Have you every wanted to know how many hard drives a system has? Or how to find that USB drive that you just plugged in, that isn’t showing up? It very simple with fdisk.

Fdisk — Partition table manipulator for Linux. Is also a great tool to help you. To see your drives run the following command…

# fdisk -l

You will get an output like the following…

Disk /dev/sda: 80.0 GB, 80000000000 bytes
255 heads, 63 sectors/track, 9726 cylinders, total 156250000 sectors
Units = sectors of 1 * 512 = 512 bytes
Disk identifier: 0×30303030

Device Boot Start End Blocks Id System
/dev/sda1 * 63 41945714 20972826 83 Linux
/dev/sda2 41945715 154191869 56123077+ 83 Linux
/dev/sda3 154191870 156232124 1020127+ 82 Linux swap / Solaris

Disk /dev/sdb: 750.1 GB, 750156374016 bytes
255 heads, 63 sectors/track, 91201 cylinders, total 1465149168 sectors
Units = sectors of 1 * 512 = 512 bytes
Disk identifier: 0x0001c936

Device Boot Start End Blocks Id System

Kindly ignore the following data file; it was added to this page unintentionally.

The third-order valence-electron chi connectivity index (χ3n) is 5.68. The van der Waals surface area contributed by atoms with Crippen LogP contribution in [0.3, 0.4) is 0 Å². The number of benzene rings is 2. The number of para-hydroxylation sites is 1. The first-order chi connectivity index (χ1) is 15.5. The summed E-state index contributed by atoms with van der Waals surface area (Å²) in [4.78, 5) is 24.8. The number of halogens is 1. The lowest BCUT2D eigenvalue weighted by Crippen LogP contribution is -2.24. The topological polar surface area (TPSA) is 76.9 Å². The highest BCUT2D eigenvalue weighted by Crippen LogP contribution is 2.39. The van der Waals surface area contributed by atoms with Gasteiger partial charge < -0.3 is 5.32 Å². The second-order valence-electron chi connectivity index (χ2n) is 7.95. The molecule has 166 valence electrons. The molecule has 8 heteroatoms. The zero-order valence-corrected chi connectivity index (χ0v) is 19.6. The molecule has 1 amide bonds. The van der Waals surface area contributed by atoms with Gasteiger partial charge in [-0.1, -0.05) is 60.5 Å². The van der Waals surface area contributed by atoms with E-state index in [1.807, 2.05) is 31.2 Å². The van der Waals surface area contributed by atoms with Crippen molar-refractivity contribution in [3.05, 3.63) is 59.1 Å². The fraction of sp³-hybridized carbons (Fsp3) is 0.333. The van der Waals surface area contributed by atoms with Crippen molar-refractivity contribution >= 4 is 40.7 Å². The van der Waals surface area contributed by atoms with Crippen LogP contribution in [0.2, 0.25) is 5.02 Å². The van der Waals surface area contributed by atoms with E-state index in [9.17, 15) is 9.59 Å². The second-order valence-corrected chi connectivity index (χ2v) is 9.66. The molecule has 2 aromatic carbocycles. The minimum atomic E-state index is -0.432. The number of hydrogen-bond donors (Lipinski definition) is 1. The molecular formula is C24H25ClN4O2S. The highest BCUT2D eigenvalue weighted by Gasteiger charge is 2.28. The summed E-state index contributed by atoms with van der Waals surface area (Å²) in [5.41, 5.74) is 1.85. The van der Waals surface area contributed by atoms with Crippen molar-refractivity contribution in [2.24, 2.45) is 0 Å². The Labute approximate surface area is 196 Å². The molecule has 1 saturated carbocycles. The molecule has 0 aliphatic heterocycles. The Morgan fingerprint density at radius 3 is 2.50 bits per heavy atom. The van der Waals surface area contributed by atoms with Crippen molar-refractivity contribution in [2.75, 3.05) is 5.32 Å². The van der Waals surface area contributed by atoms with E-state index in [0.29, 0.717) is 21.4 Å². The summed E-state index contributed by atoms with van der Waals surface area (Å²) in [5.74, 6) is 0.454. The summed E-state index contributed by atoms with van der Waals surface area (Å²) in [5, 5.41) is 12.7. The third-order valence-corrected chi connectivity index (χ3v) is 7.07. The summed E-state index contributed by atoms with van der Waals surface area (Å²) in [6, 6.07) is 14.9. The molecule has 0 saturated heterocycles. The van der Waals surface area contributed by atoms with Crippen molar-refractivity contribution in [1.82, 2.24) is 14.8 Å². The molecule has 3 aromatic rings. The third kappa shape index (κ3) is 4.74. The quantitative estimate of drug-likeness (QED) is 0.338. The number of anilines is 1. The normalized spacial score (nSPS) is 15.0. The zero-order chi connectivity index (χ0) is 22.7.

/dev/sdb1 16065 1465144064 732564000 fd Linux raid autodetect

Disk /dev/sdc: 750.1 GB, 750156374016 bytes
255 heads, 63 sectors/track, 91201 cylinders, total 1465149168 sectors
Units = sectors of 1 * 512 = 512 bytes
Disk identifier: 0x000ed120

Device Boot Start End Blocks Id System
/dev/sdc1 16065 1465144064 732564000 fd Linux raid autodetect

Disk /dev/md0: 1500.2 GB, 1500291006464 bytes
2 heads, 4 sectors/track, 366281984 cylinders, total 2930255872 sectors
Units = sectors of 1 * 512 = 512 bytes
Disk identifier: 0×00000000

If a disk has been partation with GUID Partition Table (GPT), usually you will fild them on Apple Hardware, fdisk will not understand how to read them.

The key to remember device types.

/dev/hd[a-h] IDE Disk
/dev/sd[a-p] SCSI, SATA, and USB
/dev/ed[a-d] ESDI
/dev/xd[ab] XT Disks

–Pup